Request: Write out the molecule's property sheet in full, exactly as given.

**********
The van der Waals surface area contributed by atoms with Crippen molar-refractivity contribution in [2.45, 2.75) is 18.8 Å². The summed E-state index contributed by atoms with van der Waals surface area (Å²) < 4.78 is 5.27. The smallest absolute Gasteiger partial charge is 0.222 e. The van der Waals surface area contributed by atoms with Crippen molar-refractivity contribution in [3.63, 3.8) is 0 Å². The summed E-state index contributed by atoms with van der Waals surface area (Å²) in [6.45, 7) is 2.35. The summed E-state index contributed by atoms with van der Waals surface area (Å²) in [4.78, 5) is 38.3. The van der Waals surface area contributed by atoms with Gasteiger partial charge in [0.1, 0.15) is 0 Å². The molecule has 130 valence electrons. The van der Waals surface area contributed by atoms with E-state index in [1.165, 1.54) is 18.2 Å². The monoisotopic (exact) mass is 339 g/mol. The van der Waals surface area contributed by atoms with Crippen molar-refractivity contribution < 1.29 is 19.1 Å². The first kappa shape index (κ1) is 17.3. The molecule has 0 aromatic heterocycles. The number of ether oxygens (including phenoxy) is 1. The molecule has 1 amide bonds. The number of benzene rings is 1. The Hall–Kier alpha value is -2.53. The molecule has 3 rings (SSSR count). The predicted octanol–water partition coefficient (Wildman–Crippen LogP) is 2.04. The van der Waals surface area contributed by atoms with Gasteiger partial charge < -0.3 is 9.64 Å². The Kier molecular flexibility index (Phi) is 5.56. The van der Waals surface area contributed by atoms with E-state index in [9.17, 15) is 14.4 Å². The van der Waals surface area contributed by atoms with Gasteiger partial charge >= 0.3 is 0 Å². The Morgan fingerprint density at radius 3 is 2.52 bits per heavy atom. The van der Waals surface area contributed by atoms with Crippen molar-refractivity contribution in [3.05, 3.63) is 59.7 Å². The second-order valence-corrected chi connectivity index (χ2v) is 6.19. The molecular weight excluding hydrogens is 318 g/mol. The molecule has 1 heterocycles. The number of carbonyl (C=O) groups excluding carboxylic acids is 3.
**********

The van der Waals surface area contributed by atoms with Crippen molar-refractivity contribution in [2.45, 2.75) is 18.8 Å². The summed E-state index contributed by atoms with van der Waals surface area (Å²) < 4.78 is 5.27. The smallest absolute Gasteiger partial charge is 0.222 e. The van der Waals surface area contributed by atoms with Crippen molar-refractivity contribution in [3.63, 3.8) is 0 Å². The summed E-state index contributed by atoms with van der Waals surface area (Å²) in [6.45, 7) is 2.35. The summed E-state index contributed by atoms with van der Waals surface area (Å²) in [4.78, 5) is 38.3. The van der Waals surface area contributed by atoms with Gasteiger partial charge in [0.1, 0.15) is 0 Å². The molecule has 130 valence electrons. The van der Waals surface area contributed by atoms with E-state index in [1.165, 1.54) is 18.2 Å². The monoisotopic (exact) mass is 339 g/mol. The van der Waals surface area contributed by atoms with Crippen molar-refractivity contribution < 1.29 is 19.1 Å². The first kappa shape index (κ1) is 17.3. The molecule has 0 aromatic heterocycles. The number of ether oxygens (including phenoxy) is 1. The molecule has 1 amide bonds. The number of benzene rings is 1. The Hall–Kier alpha value is -2.53. The molecule has 3 rings (SSSR count). The predicted octanol–water partition coefficient (Wildman–Crippen LogP) is 2.04. The van der Waals surface area contributed by atoms with Gasteiger partial charge < -0.3 is 9.64 Å². The Kier molecular flexibility index (Phi) is 5.56. The van der Waals surface area contributed by atoms with E-state index in [9.17, 15) is 14.4 Å². The van der Waals surface area contributed by atoms with Gasteiger partial charge >= 0.3 is 0 Å². The Morgan fingerprint density at radius 3 is 2.52 bits per heavy atom. The van der Waals surface area contributed by atoms with Crippen molar-refractivity contribution in [3.05, 3.63) is 59.7 Å². The second-order valence-corrected chi connectivity index (χ2v) is 6.19. The molecular weight excluding hydrogens is 318 g/mol. The molecule has 1 heterocycles. The number of carbonyl (C=O) groups excluding carboxylic acids is 3.